Sandy Bloom, raised in the US with a love for Israel, spent the year after high school, on a kibbutz. She studied Bible, worked in the fields, and grew to love the people of Israel. The year was 1973 and when the Yom Kippur War broke out, the crisis made her feel especially connected to Israel.
Sandy married Dov Bloom in 1977, and two years later they moved to Israel. They spent eighteen years on a beautiful kibbutz on Mt. Gilboa where their three children were born.
In 1988, at the beginning of the first Intifada, Sandy and Dov left their children with their grandparents and took a bus to Jerusalem. They had dozed on the bus when, near Jericho, terrorists threw Molotov cocktails right through the window where Sandy was sitting. She woke up to screams and smoke and somehow managed to get off the bus. A stranger grabbed her and pulled her into a ditch of water — she hadn’t even realized she was on fire! Later, she learned that the waterbed she was thrown into, Elisha’s Stream, was usually dry … but that day it was full of water! She was overwhelmed by the gracious hand of God that provided this water in the middle of the desert, where and when she needed it, and she couldn’t help but think of the miracles Elisha had wrought at these same waters during Biblical times.
Sandy remembers three thoughts going through her mind: “1. G-d didn’t want me to die. 2. Somebody saved my life and I don’t know who it is. And 3. Where is my husband?” A second guardian angel had seen her husband, trying unsuccessfully to roll on the ground and extinguish the flames licking at his body, and jumped on him, stifling, with his own body, the horrible fire.
While waiting for the ambulance, Sandy started to question whether she had done the right thing to leave the U.S. And it was then—at that moment— that she said to herself, “This is where I want to be. I’m not going anywhere and nobody’s pushing me out of here.”
It was a long rehabilitation for Sandy and Dov. They spent almost six weeks in the Burn Unit of a Jerusalem hospital where they suffered excruciating pain, surgeries, skin grafts, and months of wearing pressure garments. Sandy is left with physical scarring on her neck and face which will always bear witness to her touch with terror, and emotional scarring that has only made her stronger. Sandy admits there were dark periods of pain and uncertainty when the only thing that kept her going was her belief in G-d.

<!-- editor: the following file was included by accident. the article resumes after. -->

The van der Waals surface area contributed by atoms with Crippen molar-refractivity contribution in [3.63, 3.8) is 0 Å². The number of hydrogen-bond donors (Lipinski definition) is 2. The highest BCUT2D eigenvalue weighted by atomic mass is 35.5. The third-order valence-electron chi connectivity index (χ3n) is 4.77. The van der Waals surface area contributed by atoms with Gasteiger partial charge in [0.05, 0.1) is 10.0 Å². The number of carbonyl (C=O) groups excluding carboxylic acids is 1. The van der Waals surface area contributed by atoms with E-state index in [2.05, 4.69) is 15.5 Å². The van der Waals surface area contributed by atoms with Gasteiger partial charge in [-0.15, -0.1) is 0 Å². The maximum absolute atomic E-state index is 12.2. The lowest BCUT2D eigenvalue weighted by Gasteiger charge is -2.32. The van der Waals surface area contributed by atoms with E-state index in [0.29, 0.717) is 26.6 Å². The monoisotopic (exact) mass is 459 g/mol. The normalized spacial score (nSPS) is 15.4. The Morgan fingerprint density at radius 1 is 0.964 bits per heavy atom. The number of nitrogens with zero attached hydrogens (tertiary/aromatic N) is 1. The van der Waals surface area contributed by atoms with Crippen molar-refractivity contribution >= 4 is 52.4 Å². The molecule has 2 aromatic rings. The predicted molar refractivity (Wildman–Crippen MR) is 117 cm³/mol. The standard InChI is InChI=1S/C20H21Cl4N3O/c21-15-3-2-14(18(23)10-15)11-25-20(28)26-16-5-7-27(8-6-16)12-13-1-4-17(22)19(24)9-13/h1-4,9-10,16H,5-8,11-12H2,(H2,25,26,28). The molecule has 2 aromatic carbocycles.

In 1998, the Bloom family left the kibbutz and moved to Bet Yatir, an isolated, breathtakingly beautiful community in the southern Hebron Hills. Sandy loves her small religious “moshav”- an agricultural cooperative, where they have vineyards, orchards, field crops, chicken coops, a dairy barn and a winery. The community is like a family. There is one synagogue where they pray together. They celebrate Israel’s Independence Day together. The children can roam freely with their neighborhood friends.
Sandy has always involved herself in Bible study. It is not unusual for her family to sit around the Sabbath table, discussing that week’s Torah portion, sharing different commentaries’ views. She spends one day a week at a Bible College in Gush Etzion, where she enjoys classes given by fascinating scholars and rabbis. The rest of the week is taken up with her family and her freelance translation work.
Sandy meets CFOIC Heartland groups in Bet Yatir and often shares her personal story with them. They love her passion, her optimism and her openness. But Sandy says that she, too, gets so much from meeting the wonderful people of CFOIC Heartland. She is moved that so many Christians are willing to come visit. She remembers one group standing at the Bet Yatir vineyards crying, moved by the miracle of where they were and what they were seeing. “They reminded me that we are living a miracle. That where there was once desert there are now vineyards bursting with crops of grapes planted in the very spot where the Israelites planted grapes in the days of the Bible, when Joshua assigned this portion to the tribe of Judah. Our Christian friends understand what a miracle it is to live in G-d’s Promised Land.”
Hardly a day goes by that Sandy does not run into some physical sign of CFOIC Heartland’s help to her community: the facilities at the library, the playground equipment, the bus stop, and the electrical door for the kindergarten. “I am touched that you consider us your friends, that you see our enemies as your enemies, that you consistently come to our aid.”
Sandy… may you always keep your pioneering spirit alive, in good health, surrounded by the people and the land you love.